Similar grassroots challenge in Switzerland
Grassroots movements in both Canada and Switzerland are challenging their governments to deny signatures to the U.S. Internal Revenue Service and the “intergovernmental agreements” committing them to the Foreign Account Tax Compliance Act.
The agreements, in negotiation for more than a year, will give FATCA the force of law in each jurisdiction where it is signed, committing local financial institutions – banks, investment funds, insurance companies, pension plans – to reveal the names and sums under management of all U.S.-affiliated account holders, enabling the IRS to pursue tax demands and penalties worldwide.
More than 6,000 people in Cayman expect to be affected by FATCA, which is scheduled to take effect in July next year.
Canada expects that nearly 4 million people, almost 12 percent of the population, would be affected. In Switzerland, a self-appointed referendum committee is seeking 50,000 signatures by Jan. 16 on a petition calling the nation to the polls in the first half of 2014.
FATCA opponents from the Isaac Brock Society and Maple Sandbox, in a Nov. 12 letter to Terry Campbell, president of the Canadian Bankers Association, asked the CBA to resist Washington.
“We implore the CBA to use its considerable influence and resources to insist that the Canadian government categorically reject Washington’s demands and to lobby for FATCA’s repeal by the American Congress,” the letter states.
The letter claims that an intergovernmental agreement to hand over private financial data to Washington “would represent a gross violation of Canadian sovereignty and would violate the rights of Canadian citizens and residents under the Charter of Rights and Freedoms, the Canadian Human Rights Act, the Personal Information Protection and Electronic Documents Act, and other legal guarantees.”
Minister of Finance Jim Flaherty, who recently called FATCA “extraterritorial and “unwarranted,” saying it would “turn Canadian banks into arms of the IRS,” declared his opposition to FATCA as early as 2011, stating Canada “is not a tax haven. People do not flock to Canada to avoid paying taxes. We have existing ways of addressing these issues with the United States through our Bilateral Tax Information Exchange Agreement. We share the same goal of fighting tax evasion and we already have a system that works.”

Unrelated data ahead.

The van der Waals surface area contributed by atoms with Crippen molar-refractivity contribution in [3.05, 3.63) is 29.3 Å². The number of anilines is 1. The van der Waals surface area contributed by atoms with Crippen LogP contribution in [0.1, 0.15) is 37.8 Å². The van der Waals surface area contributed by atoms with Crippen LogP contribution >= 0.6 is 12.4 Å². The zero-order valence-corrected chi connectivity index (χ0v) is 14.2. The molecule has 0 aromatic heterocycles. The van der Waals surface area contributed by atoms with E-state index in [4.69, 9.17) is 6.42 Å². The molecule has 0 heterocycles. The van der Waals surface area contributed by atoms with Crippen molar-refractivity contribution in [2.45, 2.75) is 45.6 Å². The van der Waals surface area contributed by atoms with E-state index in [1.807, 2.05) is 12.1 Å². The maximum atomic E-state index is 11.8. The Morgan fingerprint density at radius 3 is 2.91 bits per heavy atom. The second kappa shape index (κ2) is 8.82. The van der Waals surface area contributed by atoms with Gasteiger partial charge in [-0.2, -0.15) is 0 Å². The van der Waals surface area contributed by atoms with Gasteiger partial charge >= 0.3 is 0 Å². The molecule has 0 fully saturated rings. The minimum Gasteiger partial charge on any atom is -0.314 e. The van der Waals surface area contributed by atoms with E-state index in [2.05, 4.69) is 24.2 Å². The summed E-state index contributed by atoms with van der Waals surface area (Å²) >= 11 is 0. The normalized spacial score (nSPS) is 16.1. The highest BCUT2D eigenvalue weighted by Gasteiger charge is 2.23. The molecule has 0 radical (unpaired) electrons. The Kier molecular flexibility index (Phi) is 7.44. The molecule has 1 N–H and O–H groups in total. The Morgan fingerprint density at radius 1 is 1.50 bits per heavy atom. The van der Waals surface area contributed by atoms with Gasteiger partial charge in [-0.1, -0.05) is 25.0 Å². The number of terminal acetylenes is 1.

Nonetheless, Mr. Flaherty, as part of the conservative Stephen Harper government, continues to negotiate with the U.S. Treasury, while the Canadian Bankers Association has said an IGA would resolve privacy and confidentiality issues.
“Based on the [IGA] it would not,” said Lynne Swanson, spokeswoman for Maple Sandbox.
“Asking Canadians where they were born or about other citizenship violates Canada’s banking, privacy and human rights laws. Changing those laws would violate Canada’s Charter of Rights and Freedoms,” she told the Caymanian Compass.
Protesters gathered outside Toronto’s Metro Convention Center on Nov. 13 and 14 for the Canadian Institute’s conference on Regulatory Compliance for Financial Institutions. The same protesters were looking forward to a FATCA debate on Nov. 18 organized by the Toronto Centre Debates as part of a local by-election.
Peter Dunn, spokesman and administrator for the Isaac Brock Society, said he thought the Ottawa government was “already thinking twice” about agreeing to FATCA.
“There is no question FATCA is violating the Canadian Charter of Rights and privacy rights,” he said.
Cayman has preliminary agreement with U.S.
On Aug. 13, local government announced it had signed a preliminary agreement with the U.S., clearing the way for the formal conclusion of an intergovernmental agreement “in the near future,” according to the Ministry of Financial Services. No date has been set.
Earlier this month, the Cayman Islands and the U.K. signed an intergovernmental agreement governing the automatic exchange of information about British taxpayers who hold Cayman Islands accounts.
While the U.K. does not tax citizens living abroad, officials are seeking information to fight offshore tax evasion.
“This is critical not only to protect the public finances but also to reinforce the public’s confidence in the tax system, as well as the international economic system as a whole. Central to tackling offshore evasion is the sharing of financial information between governments,” said a June 26 document from Her Majesty’s Revenue and Customs Department.